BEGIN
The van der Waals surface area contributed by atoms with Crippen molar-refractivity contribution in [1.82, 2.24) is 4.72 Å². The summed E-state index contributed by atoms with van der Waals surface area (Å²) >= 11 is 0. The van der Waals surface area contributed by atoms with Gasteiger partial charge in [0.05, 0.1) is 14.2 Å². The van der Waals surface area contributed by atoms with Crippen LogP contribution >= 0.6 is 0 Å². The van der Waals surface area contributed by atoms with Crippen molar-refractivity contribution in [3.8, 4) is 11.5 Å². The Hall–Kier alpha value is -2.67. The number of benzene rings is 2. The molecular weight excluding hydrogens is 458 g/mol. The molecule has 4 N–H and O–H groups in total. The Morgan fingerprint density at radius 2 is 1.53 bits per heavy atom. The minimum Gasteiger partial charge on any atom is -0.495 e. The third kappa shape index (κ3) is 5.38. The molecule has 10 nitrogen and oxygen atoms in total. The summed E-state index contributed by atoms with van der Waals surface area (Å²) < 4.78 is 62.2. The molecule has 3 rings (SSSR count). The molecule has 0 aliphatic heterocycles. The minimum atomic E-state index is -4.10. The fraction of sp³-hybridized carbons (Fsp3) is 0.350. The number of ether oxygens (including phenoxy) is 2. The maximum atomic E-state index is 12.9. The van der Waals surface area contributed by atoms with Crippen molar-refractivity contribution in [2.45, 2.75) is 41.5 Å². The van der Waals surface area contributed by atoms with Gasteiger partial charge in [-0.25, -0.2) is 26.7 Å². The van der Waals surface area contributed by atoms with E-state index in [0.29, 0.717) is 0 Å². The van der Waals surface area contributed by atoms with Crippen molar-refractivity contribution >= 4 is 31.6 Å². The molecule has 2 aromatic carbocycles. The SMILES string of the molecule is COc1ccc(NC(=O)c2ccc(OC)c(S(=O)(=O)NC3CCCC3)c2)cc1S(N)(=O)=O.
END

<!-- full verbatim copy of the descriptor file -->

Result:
The van der Waals surface area contributed by atoms with Crippen molar-refractivity contribution in [1.82, 2.24) is 4.72 Å². The summed E-state index contributed by atoms with van der Waals surface area (Å²) >= 11 is 0. The van der Waals surface area contributed by atoms with Gasteiger partial charge in [0.05, 0.1) is 14.2 Å². The van der Waals surface area contributed by atoms with Crippen LogP contribution >= 0.6 is 0 Å². The van der Waals surface area contributed by atoms with Crippen molar-refractivity contribution in [3.8, 4) is 11.5 Å². The Hall–Kier alpha value is -2.67. The number of benzene rings is 2. The molecular weight excluding hydrogens is 458 g/mol. The molecule has 4 N–H and O–H groups in total. The Morgan fingerprint density at radius 2 is 1.53 bits per heavy atom. The minimum Gasteiger partial charge on any atom is -0.495 e. The third kappa shape index (κ3) is 5.38. The molecule has 10 nitrogen and oxygen atoms in total. The summed E-state index contributed by atoms with van der Waals surface area (Å²) < 4.78 is 62.2. The molecule has 3 rings (SSSR count). The molecule has 0 aliphatic heterocycles. The minimum atomic E-state index is -4.10. The fraction of sp³-hybridized carbons (Fsp3) is 0.350. The number of ether oxygens (including phenoxy) is 2. The maximum atomic E-state index is 12.9. The van der Waals surface area contributed by atoms with Crippen molar-refractivity contribution in [2.45, 2.75) is 41.5 Å². The van der Waals surface area contributed by atoms with Gasteiger partial charge in [-0.25, -0.2) is 26.7 Å². The van der Waals surface area contributed by atoms with E-state index in [0.29, 0.717) is 0 Å². The van der Waals surface area contributed by atoms with Crippen molar-refractivity contribution >= 4 is 31.6 Å². The molecule has 2 aromatic carbocycles. The SMILES string of the molecule is COc1ccc(NC(=O)c2ccc(OC)c(S(=O)(=O)NC3CCCC3)c2)cc1S(N)(=O)=O.